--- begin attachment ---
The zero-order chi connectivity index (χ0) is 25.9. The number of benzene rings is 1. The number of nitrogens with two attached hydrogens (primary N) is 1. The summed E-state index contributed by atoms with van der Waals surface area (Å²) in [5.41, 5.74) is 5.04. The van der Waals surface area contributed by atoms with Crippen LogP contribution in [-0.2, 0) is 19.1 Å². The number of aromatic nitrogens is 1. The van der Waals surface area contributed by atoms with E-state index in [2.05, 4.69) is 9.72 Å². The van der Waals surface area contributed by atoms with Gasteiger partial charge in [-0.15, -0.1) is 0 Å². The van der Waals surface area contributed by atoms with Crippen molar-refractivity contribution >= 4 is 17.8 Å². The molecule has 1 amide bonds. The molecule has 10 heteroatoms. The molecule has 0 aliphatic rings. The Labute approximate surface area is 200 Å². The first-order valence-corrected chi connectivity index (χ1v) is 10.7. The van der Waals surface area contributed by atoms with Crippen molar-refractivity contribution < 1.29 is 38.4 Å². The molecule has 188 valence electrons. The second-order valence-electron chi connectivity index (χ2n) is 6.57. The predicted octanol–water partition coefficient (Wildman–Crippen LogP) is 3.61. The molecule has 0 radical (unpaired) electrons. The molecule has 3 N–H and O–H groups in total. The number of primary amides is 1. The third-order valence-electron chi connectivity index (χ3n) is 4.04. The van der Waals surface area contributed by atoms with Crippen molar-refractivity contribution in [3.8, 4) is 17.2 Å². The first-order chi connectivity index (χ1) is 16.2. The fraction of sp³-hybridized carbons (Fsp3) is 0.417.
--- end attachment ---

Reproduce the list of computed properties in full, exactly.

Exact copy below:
The zero-order chi connectivity index (χ0) is 25.9. The number of benzene rings is 1. The number of nitrogens with two attached hydrogens (primary N) is 1. The summed E-state index contributed by atoms with van der Waals surface area (Å²) in [5.41, 5.74) is 5.04. The van der Waals surface area contributed by atoms with Crippen LogP contribution in [-0.2, 0) is 19.1 Å². The number of aromatic nitrogens is 1. The van der Waals surface area contributed by atoms with E-state index in [2.05, 4.69) is 9.72 Å². The van der Waals surface area contributed by atoms with Gasteiger partial charge in [-0.15, -0.1) is 0 Å². The van der Waals surface area contributed by atoms with Crippen molar-refractivity contribution >= 4 is 17.8 Å². The molecule has 1 amide bonds. The molecule has 10 heteroatoms. The molecule has 0 aliphatic rings. The Labute approximate surface area is 200 Å². The first-order valence-corrected chi connectivity index (χ1v) is 10.7. The van der Waals surface area contributed by atoms with Crippen molar-refractivity contribution < 1.29 is 38.4 Å². The molecule has 188 valence electrons. The second-order valence-electron chi connectivity index (χ2n) is 6.57. The predicted octanol–water partition coefficient (Wildman–Crippen LogP) is 3.61. The molecule has 0 radical (unpaired) electrons. The molecule has 3 N–H and O–H groups in total. The number of primary amides is 1. The third-order valence-electron chi connectivity index (χ3n) is 4.04. The van der Waals surface area contributed by atoms with Crippen molar-refractivity contribution in [3.8, 4) is 17.2 Å². The first-order chi connectivity index (χ1) is 16.2. The fraction of sp³-hybridized carbons (Fsp3) is 0.417.